Generating postgresql user password


I tried to generate password for postgres using hashlib from Python.

>>> import hashlib
>>> hashlib.md5("psql123").hexdigest()

But postgresql requires md5 prefix, so then

sudo -u postgres psql
ALTER USER postgres PASSWORD 'md52636d1ddc54901f98d011ffe050c0eb7';

However, authentication would fail if I use psql123 as password.

If I use passlib, I am fine. See

Doing the following using psql123 as password is okay.

ALTER USER postgres PASSWORD 'md556074e7318bd4cee558faab0678a2fad';

I don't understand what the warning in passlib want to say. Is it okay to use this hash for postgres user? Also, where in the doc does it say username has to be part of the input?

I assume this is why postgres can't understand the result from hashlib. As a LDAP user, I can generate a password in the shell. Does postgres has a built-in command to do that? Does psycopg2 has that? It looks like it doesn't.

2/17/2013 7:01:35 AM

Accepted Answer

Postgres' password hash is very close to what you did, it just needs the username to be included as follows:

 pghash = "md5" + hashlib.md5(password + username).hexdigest()

AFAIK, the postgres docs don't really document this hash format at all, and seem to assume admins will rarely deal with these hashes directly :( There are no builtin methods for generating these hashes that I know of. If the password provided to the ALTER USER command doesn't conform to the postgres hash format, it assumes the password hasn't been hashed, and takes care of that internally - per the docs for CREATE ROLE's ENCRYPTED keyword. (IMHO this is a flawed behavior, because if a hash depends on the username, it means hashes can't be copied and pasted between different accounts, break when the account is renamed, and (guessing entropy wise) only has ~6 bits of effective salt).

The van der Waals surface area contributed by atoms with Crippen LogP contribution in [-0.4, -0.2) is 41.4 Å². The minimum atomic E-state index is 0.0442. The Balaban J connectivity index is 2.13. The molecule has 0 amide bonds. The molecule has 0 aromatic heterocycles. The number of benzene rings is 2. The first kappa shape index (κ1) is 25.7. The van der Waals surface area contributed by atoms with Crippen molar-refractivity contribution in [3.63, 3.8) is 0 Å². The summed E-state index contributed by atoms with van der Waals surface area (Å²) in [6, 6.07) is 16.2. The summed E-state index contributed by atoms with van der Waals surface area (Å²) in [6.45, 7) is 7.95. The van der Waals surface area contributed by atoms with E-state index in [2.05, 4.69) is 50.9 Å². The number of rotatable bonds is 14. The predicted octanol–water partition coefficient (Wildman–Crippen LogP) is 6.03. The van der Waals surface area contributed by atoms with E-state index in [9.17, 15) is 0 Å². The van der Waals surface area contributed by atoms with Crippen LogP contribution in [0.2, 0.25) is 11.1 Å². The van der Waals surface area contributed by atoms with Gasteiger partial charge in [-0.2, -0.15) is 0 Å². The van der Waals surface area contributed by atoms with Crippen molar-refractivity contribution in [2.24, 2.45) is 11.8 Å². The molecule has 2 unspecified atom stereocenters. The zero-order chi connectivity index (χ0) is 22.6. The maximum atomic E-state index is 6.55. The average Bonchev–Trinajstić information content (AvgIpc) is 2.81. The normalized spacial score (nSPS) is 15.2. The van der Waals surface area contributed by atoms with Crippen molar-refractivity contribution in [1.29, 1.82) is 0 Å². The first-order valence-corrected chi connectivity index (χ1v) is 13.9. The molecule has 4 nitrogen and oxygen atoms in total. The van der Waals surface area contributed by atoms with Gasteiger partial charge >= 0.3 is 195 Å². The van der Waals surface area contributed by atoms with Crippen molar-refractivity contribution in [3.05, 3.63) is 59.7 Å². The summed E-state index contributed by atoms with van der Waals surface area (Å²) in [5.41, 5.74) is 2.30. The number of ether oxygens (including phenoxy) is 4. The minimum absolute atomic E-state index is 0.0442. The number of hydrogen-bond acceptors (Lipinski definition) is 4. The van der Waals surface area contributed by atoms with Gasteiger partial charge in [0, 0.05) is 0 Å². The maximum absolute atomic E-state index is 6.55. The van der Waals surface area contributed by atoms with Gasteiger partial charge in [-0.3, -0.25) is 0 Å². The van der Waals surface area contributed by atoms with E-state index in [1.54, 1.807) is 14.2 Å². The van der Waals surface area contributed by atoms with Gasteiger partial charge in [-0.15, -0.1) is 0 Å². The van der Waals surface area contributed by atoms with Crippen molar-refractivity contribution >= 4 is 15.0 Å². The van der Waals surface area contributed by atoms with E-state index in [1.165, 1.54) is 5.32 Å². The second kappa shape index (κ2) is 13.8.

The warning at the top of passlib's documentation for the hash could probably be clearer. It was meant to warn people browsing through the passlib documentation that 1) this hash was horribly insecure, 2) that they shouldn't adopt it for use in their own applications, and 3) that it was only fit for the purpose of working with postgres user accounts, since it's the strongest (and only) hash format postgres supports for it's own accounts.

(If you're trying to use postgres to hash passwords for your own application's user accounts, I'd strongly second Clodoaldo's recommendation to use bcrypt by way of the pgcrypto extension).

2/18/2013 4:50:28 PM

alter user postgres ENCRYPTED password 'psql123';

For other uses use the pgcrypto module.

create table "user" (name text, password_hash text);

insert into "user" (name, password_hash) values
('u1', crypt('psql123', gen_salt('bf')));

select * from "user";
 name |                        password_hash                         
 u1   | $2a$06$SeH4u4aRtT2Zr39er4eSiONT/0IBQHYMbQXn2RauPJKCYdNX1.58G

select name, password_hash = crypt('psql123', password_hash)
from "user"
 name | ?column? 
 u1   | t

Install it as super user logged in the target database:

create extension pgcrypto;

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